Via Savas (subscribed!), I’m following a lot of the discussion regarding the recent Grid/Web-services “unification” specs, WSRF. Good stuff! These folks are even closer to having their Web gestalt moment I believe, as they’re now talking about “stateful resources” (now where have I heard of those before?) in the context of integrating two different systems, the Grid and Web services. Rock on! I think I’ll sign up to a mailing list or two.
While following those links, I ran across a proposal by Savas and his group called WS-GAF, a sort of accidental precursor to parts of WSRF. It mentioned REST;
There have been proposals for naming and uniformly providing access to resources, like the REpresentational State Transfer (REST)  model. However, since REST depends on HTTP it is protocol specific and hence unsuitable for heterogeneous systems like the Grid.
First, I just want to say that I think it’s wonderful that REST was even mentioned in the context of the Grid. Most folks think it’s still just for humans and browsers and HTML. Very refreshing. Now for the bad news (come on, you knew it was coming … 8-). REST does not depend on HTTP at all. It is an architectural style, and therefore prescribes no specific implementation, it just describes the constraints that one uses when designing a RESTful system. You could run out and build one that didn’t use any existing technology, if you wanted to.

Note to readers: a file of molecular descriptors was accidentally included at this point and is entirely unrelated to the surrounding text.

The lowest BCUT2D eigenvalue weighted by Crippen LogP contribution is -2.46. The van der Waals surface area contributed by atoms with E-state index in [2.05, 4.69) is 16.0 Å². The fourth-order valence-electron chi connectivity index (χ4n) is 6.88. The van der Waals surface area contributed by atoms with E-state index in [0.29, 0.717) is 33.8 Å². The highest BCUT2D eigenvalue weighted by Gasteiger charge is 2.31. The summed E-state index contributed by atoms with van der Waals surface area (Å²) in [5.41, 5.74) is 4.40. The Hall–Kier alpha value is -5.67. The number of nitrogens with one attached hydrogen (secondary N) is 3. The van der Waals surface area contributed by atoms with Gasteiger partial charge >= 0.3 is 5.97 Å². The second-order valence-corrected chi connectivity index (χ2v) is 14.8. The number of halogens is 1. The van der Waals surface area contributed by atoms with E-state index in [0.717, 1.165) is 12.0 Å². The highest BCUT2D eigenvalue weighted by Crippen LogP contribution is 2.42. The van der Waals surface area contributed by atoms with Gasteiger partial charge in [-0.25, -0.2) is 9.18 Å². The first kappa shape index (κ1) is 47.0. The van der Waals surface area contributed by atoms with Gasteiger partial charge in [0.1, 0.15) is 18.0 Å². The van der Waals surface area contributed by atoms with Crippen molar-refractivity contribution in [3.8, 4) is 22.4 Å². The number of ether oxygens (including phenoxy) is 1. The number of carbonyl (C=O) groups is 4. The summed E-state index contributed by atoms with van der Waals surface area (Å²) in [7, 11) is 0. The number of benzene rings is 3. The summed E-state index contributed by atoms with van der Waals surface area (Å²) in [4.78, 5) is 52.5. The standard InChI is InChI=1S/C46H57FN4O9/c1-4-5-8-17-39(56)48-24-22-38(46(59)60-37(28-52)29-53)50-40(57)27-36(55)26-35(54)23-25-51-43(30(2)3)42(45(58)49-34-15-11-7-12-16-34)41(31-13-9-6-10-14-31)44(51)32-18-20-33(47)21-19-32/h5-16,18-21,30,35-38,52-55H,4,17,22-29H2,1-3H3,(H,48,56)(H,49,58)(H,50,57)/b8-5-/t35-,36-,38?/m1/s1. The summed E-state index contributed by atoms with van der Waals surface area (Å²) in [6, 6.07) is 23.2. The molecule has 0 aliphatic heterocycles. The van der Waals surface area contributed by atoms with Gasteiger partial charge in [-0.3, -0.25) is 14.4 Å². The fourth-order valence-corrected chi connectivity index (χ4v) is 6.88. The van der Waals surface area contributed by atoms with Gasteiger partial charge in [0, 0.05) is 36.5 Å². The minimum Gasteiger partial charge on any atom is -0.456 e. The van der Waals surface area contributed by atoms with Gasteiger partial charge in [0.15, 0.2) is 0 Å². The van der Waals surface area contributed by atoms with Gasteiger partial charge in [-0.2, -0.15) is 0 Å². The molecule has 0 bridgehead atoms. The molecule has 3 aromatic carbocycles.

WS-GAF still uses URIs, which is great. Here’s an example of one;
This is wonderful, in a sense. It’s the first time I’ve seen that we’ve narrowed the whole SOA/REST/Web issue down to an issue of Web architecture, in particular, httpRange-14 (well, you have to squint a little to see why it’s really that issue – it could have been called the “uriRange” issue, i.e. what can a URI identify?).
So my claim is that WS-GAF would be far better off to identify its resources using http URIs, for the same reason that “info” scheme users would.